Logan Storley responds to ‘excuses’ from Coker, MVP: ‘If you’re so good, why didn’t you knock me out?’


Logan Storley achieved one of his ultimate goals at Bellator 281 when he became the promotion’s interim welterweight champion, but his split decision win over Michael “Venom” Page has also come along with a mountain of criticism.

The four-time All-American wrestler from the University of Minnesota grounded Page with a grappling-heavy performance to win the interim belt, scoring multiple takedowns in the 25-minute fight. Afterward, Page slammed Storley’s game plan in an appearance on The MMA Hour, saying the wrestler “didn’t come to inflict damage, he came to survive.”

In response, Storley fired back at Page for his inability to stop his wrestling, much less get up from the bottom to do much damage of his own on the feet.

“I think he’s a great dude and he’s a hell of a fighter and I respect the hell out of ‘MVP,’ but at the end of the day, you couldn’t stop a takedown,” Storley told MMA Fighting. “You couldn’t stop anything I was doing on top. You couldn’t get away from me. Anyone that has a problem with that, I don’t know what to tell you.

“I stood up with you for probably 10 or 11 minutes of the fight — why didn’t you drop me? Why didn’t you hurt me? I gave you all the time in the fourth round, we were both tired — why didn’t you knock me out? All he said before the fight was, ‘It only takes one second.’ Why didn’t you do that? That’s my question. If you’re so good, why didn’t you knock me out in that one second that it took?”

Page had his best performance in the fourth round, however he spent the majority of the fight fending off Storley’s wrestling, which was really the story of the bout.

Storley complimented Page on his quickness and distance control regarding the moments the action did stay standing, but the flashy Englishman still failed to land anything that really dazzled the judges scoring cageside.

“You can’t sit here after the fight and come up with all these excuses,” Storley said. “I stood on the feet with you for eight to 10 minutes and you couldn’t hurt me. If you’re the world’s best striker and you’re so dangerous and it only takes a split second, well, you didn’t find it.”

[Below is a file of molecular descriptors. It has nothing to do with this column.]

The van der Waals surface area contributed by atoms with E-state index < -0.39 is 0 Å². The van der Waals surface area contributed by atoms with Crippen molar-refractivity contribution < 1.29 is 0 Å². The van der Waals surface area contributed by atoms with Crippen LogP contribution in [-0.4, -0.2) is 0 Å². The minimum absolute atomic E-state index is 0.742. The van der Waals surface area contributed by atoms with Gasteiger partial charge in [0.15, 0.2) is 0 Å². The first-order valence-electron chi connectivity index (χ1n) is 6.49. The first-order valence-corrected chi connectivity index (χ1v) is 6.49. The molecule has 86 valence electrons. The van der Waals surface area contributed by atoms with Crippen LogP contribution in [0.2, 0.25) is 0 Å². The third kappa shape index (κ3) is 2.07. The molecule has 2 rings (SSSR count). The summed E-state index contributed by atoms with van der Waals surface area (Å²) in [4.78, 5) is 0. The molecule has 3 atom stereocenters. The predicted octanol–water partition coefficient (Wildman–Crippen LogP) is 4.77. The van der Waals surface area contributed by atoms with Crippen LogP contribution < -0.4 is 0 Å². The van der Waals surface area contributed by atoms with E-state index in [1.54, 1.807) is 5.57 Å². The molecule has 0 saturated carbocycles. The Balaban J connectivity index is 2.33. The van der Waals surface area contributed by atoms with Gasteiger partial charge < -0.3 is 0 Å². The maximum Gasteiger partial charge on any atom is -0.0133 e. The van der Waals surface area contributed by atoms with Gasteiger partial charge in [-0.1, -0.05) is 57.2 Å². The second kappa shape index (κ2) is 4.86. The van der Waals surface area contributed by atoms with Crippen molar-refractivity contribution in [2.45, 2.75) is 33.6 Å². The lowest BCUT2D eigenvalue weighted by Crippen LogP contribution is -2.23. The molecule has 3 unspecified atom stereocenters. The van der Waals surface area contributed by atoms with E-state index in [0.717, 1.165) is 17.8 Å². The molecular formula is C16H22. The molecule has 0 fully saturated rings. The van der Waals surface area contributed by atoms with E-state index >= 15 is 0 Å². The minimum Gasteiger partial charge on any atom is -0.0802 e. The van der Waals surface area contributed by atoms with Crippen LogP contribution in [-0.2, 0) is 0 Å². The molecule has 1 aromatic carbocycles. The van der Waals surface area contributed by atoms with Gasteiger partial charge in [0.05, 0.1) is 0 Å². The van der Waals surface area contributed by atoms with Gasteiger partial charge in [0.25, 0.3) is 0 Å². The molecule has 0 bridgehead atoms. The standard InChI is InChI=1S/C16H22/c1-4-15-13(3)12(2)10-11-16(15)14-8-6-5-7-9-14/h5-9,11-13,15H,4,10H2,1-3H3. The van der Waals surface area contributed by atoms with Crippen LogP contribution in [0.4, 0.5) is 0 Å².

Storley also took aim at Page’s statement that he only needed to fix “one thing” in his game and he would become “the most lethal MMA fighter in the world.”

“I just think it’s kind of arrogant,” Storley said. “I really respect him, I think he’s a great dude, but guess what? I don’t have the 20 years of boxing like I do in wrestling, and I understand that.

“It’s funny when I hear fighters say, ‘If I fix one thing, I’ll beat this guy.’ Well, I wish you the best of luck with that.”

Storley also faced criticism from Bellator MMA president Scott Coker, who declared afterwards that he scored the fight for Page. Coker condemned Storley for a wrestling-heavy game plan that he believed didn’t create any real threats in the fight, but instead amounted to Storley just “laying on somebody,” and “that’s not MMA.”

While Storley understands that everybody is entitled to their opinion — including his boss at Bellator — the 29-year-old South Dakota native isn’t going to apologize for taking his best possible path to victory.

“I mean, to each his own,” Storley said. “I think Scott scored it 48-47 Page, but which two rounds are you giving me? If you’re going to give me two rounds, why not give me the other two? You’re just guessing at this point. I respect Scott, me and him have a good relationship, but you can’t just pick and choose rounds that, ‘Oh, MVP won this.’ One, two, three, and five was clearly me, so which rounds are you giving me?

“I respect Scott and we have a good relationship and Bellator’s done a lot for me. I love working for those guys, but I get it. Neiman Gracie, that’s a big guy of theirs — I beat him up. Then you have MVP, you’ve got the U.K. draw — I beat him up. So yeah, if you want to be mad, be mad. But I don’t care. I’m a world champ, and if they’re not happy, put whoever you have in front of me next.”

In the grand scheme of things, Storley acknowledges that he still has plenty of room to improve, but he also won’t express regrets for beating Page in the most effective way available to him.

“I have a brain and I know how to calculate things and I know where people are good, but I did what I had to do and I have the belt,” Storley said.

“If anyone has a problem with that, I’m sorry. I always want to put on exciting fights, but I did what I had to do to win the fight.”



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